In the case at bar, the United States Fidelity & Guaranty Company the foreign corporation was not domiciled in Forrest county at all. It was not domiciled in the state of Mississippi. It was in law a citizen of the state of Maryland. Therefore this suit was filed and proceeded to judgment in a county where neither of the defendants was domiciled or resided. In this case, although the defendant Dean was a resident householder of George county and although he was sued in a county where neither he nor the codefendant was domiciled or resided, his application for a change of venue to the county of his residence and domicile was overruled, in utter violation of the statute quoted.

While there has been no decision by this court deciding the exact point at issue, there have been decisions of other states which throw considerable light on the question involved in this assignment of error. Barfield v. Southern Cotton Oil Co. et al. (S. C.), 69 S.E. 603; J. D. Hudgins &amp Brother v. Low et al., (Tex.), 94 So. 411; Fort Orange Paper Co. v. Risden et al. (N. J.), 41 A. 706; Ludington Exploration Co. et al. v. La Fortuna Gold & Silver Mining Co. et al. (Calif.), 88 P. 290.

We, therefore, submit that this case should be reversed and remanded with direction that the venue be changed to the circuit court of George county.


REFUSAL OF THE COURT TO GRANT A PEREMPTORY INSTRUCTION ERROR. The uncontradicted evidence shows that Goff was neither a regular nor a special deputy sheriff, and therefore, neither the sheriff nor the surety on his bond was liable for his act in shooting the plaintiff. Even if the deputy sheriff had attempted to appoint Goff, his attempt to do so would have been utterly null and void under the holding of this court in Welch v. Jamison, 1 Howard 160, where it is held that the power to appoint a deputy sheriff is vested solely in the sheriff himself.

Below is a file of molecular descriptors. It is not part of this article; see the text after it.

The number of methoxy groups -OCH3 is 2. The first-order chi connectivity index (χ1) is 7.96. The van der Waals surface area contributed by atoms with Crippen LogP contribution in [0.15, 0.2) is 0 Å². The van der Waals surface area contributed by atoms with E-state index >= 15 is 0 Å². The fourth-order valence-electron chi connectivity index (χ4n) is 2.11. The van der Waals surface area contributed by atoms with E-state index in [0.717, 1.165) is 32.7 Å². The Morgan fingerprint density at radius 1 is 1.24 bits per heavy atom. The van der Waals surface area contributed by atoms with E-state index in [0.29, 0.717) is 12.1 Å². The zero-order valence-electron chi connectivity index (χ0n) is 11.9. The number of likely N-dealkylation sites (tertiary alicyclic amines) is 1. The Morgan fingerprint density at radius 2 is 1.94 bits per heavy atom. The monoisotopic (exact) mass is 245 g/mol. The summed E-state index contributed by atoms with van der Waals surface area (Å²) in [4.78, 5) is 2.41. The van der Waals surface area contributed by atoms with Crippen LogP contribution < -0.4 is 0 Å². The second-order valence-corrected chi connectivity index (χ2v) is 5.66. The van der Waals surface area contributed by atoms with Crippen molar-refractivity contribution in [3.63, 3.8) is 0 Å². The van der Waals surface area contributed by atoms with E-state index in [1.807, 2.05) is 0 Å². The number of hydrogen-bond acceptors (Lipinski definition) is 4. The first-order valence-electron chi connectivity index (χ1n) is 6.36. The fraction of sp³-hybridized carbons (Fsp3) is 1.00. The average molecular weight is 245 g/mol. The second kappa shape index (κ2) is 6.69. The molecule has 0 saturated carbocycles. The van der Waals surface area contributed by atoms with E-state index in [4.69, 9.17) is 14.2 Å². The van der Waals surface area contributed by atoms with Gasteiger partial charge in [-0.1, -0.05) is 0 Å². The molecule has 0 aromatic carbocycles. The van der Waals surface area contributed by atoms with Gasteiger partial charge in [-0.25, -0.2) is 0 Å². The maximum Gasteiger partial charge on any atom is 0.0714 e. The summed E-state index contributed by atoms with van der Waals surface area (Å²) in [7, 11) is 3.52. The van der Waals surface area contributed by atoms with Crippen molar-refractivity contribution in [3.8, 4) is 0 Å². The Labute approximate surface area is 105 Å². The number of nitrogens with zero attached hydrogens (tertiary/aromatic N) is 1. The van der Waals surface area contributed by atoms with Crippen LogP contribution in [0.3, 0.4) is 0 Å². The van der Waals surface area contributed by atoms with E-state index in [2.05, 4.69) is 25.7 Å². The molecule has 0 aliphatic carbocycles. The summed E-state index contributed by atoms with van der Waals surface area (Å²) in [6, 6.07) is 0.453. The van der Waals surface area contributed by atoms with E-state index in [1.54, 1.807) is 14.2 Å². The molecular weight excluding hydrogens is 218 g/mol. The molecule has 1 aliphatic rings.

The uncontradicted evidence in this case shows that the sheriff Dean knew nothing about the proposed mission of Goff. Goff is the man who swore out the affidavit for the search warrant. Goff is the man to whom the search warrant was delivered, and Goff is the man who attempted to execute the search warrant, whether rightfully or wrongfully. The sheriff did not know that the affidavit for the search warrant had been made. He did not know that the search warrant had been issued. The search warrant had never been delivered to the sheriff or to his deputy, and, therefore, the sheriff cannot be held responsible for the act of Goff while attempting unlawfully to execute this search warrant.